As the COVID-19 pandemic wages on, turns out more and more people want to join the frontline nurses and healthcare workers.

It really takes a special kind of person, in any field, to see a problem, say "I want to be one of the ones to help" and put in the work to make it happen and nurses are a very special breed of that kind of person.

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We All Know A Nurse, Healthcare Worker, Etc.

Whether you are related to one, friends with one or only see one every now and again for a physical, nurses are everywhere in our lives.

For example, my mom is a labor and delivery nurse and my little sister just graduated nursing school and will be continue on to her residency in the emergency department.

Seeing the sacrifices they make, the work they've put in and continue to put in and just taking on the responsibility of taking care of people in a way I could never even stomach is just one of the many reasons I, personally, hold nurses in such high regard.

COVID And A Rise In Healthcare Workers

When COVID came along, nurses and healthcare workers everywhere stepped up to the challenge, fought alongside each other every day for every patient, even when hospitals were at absolute capacity and performed as everything they had worked for lead up to this moment.

One would think that having this play out right in front of our eyes would deter many people from wanting to get themselves into this career path but that is absolutely not the case as the Dean of MSU's College of Nursing, Randolph Rasch, illustrated to WILX.

"The pandemic has given an exposure for the public to see what nurses are. People go, ‘oh, I have not really stopped to think what nurses do, how they have to think, to provide the care,’” Rasch said to WILX. “It’s been a great opportunity for folks to think ‘that’s something I really want to do.’"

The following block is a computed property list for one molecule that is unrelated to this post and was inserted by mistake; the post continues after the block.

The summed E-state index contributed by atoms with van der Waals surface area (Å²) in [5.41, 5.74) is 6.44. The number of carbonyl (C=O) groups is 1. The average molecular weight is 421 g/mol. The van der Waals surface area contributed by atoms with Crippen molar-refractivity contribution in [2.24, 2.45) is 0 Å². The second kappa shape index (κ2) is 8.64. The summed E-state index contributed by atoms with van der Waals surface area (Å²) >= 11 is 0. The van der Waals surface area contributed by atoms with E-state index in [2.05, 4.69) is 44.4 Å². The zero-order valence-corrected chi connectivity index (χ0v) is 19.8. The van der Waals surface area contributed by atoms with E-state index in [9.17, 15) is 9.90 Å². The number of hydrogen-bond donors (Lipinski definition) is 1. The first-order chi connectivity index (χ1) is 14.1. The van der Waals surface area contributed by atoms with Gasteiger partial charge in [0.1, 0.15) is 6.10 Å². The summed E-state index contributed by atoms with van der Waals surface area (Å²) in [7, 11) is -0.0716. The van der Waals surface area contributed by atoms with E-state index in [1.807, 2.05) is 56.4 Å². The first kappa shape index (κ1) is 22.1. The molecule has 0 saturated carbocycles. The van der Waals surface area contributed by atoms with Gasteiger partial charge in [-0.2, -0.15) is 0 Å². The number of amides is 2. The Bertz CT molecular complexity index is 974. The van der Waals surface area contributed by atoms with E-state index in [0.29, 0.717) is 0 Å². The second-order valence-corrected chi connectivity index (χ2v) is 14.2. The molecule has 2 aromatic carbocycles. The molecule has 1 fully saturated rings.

Locally, WILX reports both Michigan State University and Lansing Community College have seen an increase in medical and nursing program applications and are taking steps to prepare for an increased capacity.

How Much Of An Increase

Looking at some numbers here, according to WILX, the American Association of Colleges of Nursing reported a 6% increase in enrollment in 2020 and the Association of American Medical Colleges reported an increase of 18%.

Right here in the Lansing area, Michigan State University's nursing school usually accepts 300 students per school year; however, there's already 517 applicants for the program next year, as reported by WILX.

Similarly, LCC says they are also expecting an increase once COVID-19 restrictions are lifted here in Michigan.

Final Thoughts

If there is a nation-wide increase in those wanting to go into the medical field, I would say our future is in great hands with the help of these people.

Please let this serve as a thank you to all the healthcare workers that have been working so hard, continue to work so hard and are just starting their journey.

The world needs more people like you. The next pandemic (let's hope there isn't one) doesn't stand a chance.

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